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Press Release 06-040
Easy Up, Not-So-Easy Down

Builders replace bridge in only days using lightweight, corrosion-resistant composites

Back to article | Note about images

Fiberglass-polymer composites form the core of a renovated bridge deck in Springfield, Mo.

Fiberglass-polymer composites form the core of a renovated bridge deck in Springfield, Mo. University of Missouri at Rolla researchers at NSF's Buildings and Bridges with Composites Industry-University Cooperative Research Center (RB2C I/UCRC) worked with their industry partners and colleagues at the University of Wisconsin at Madison to develop the pre-fabricated, composite plates and cages.

Credit: Fabio Matta, UMR


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A small crane can lift and position the enormous fiberglass-polymer composite plates

Because of the lightweight nature of the fiberglass-polymer composites, a small crane can lift and position the enormous plates that now underly the concrete surface of the Springfield, Mo., bridge deck.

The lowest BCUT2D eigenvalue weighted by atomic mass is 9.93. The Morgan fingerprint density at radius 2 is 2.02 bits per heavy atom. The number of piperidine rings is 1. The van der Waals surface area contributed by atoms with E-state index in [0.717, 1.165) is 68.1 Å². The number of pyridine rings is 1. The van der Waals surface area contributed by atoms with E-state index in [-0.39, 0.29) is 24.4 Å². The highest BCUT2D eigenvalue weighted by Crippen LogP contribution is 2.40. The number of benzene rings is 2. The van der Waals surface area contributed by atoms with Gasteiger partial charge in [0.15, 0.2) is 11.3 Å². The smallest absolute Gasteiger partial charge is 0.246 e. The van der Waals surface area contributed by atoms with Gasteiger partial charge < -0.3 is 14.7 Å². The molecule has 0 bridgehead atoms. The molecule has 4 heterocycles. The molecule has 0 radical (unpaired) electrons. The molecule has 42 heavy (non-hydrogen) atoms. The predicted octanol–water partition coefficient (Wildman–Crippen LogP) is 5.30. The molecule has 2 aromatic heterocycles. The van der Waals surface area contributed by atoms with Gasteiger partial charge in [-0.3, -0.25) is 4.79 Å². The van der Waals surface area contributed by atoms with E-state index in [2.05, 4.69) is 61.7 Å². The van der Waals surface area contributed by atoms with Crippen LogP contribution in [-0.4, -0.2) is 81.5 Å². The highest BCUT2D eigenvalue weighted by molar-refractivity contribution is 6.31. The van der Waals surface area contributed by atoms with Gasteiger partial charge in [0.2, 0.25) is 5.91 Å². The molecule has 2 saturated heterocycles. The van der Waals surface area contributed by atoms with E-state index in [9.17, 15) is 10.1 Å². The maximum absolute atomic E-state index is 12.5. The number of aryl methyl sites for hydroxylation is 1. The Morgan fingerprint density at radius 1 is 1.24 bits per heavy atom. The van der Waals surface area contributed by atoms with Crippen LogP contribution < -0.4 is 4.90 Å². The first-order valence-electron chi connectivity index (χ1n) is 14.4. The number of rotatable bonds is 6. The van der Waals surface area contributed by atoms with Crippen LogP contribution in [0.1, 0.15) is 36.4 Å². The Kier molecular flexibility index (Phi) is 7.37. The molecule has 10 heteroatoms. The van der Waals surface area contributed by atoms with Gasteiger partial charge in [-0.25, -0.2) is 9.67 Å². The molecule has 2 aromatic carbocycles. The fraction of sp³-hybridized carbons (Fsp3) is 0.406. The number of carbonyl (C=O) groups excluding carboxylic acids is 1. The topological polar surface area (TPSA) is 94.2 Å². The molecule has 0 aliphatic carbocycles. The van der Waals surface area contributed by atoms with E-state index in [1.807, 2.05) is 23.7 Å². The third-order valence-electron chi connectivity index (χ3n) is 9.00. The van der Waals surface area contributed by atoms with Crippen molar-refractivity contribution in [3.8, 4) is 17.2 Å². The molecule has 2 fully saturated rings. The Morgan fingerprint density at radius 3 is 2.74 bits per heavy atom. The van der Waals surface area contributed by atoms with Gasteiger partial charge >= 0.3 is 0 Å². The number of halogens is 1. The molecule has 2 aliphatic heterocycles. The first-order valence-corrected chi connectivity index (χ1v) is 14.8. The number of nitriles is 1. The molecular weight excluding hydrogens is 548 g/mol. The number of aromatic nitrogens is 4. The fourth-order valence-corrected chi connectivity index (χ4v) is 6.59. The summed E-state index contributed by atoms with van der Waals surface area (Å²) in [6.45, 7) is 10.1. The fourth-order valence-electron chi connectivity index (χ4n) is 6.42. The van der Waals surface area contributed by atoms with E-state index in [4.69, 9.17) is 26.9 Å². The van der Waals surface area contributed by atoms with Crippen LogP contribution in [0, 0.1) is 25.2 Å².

Credit: Fabio Matta, UMR


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The new composites were critical for both the bridge deck renovation and the guardrail replacement

The new composites were critical for both the bridge deck renovation (yellow plates) and the guardrail replacement (white cages).

Credit: Fabio Matta, UMR


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Workers covered the composites with concrete in the final steps of the bridge renovation

Workers covered the composites with concrete in the final steps of the bridge renovation.

Credit: Fabio Matta, UMR


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Before renovation, the guardrails on this Springfield, Mo., bridge were in dire need of repair

Before renovation, the guardrails on this Springfield, Mo., bridge were in dire need of repair.

Credit: Fabio Matta, UMR


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Before renovation, the underside of this Springfield, Mo., bridge deck was cracked and decaying

Before renovation, the underside of this Springfield, Mo., bridge deck was cracked and decaying.

Credit: Fabio Matta, UMR


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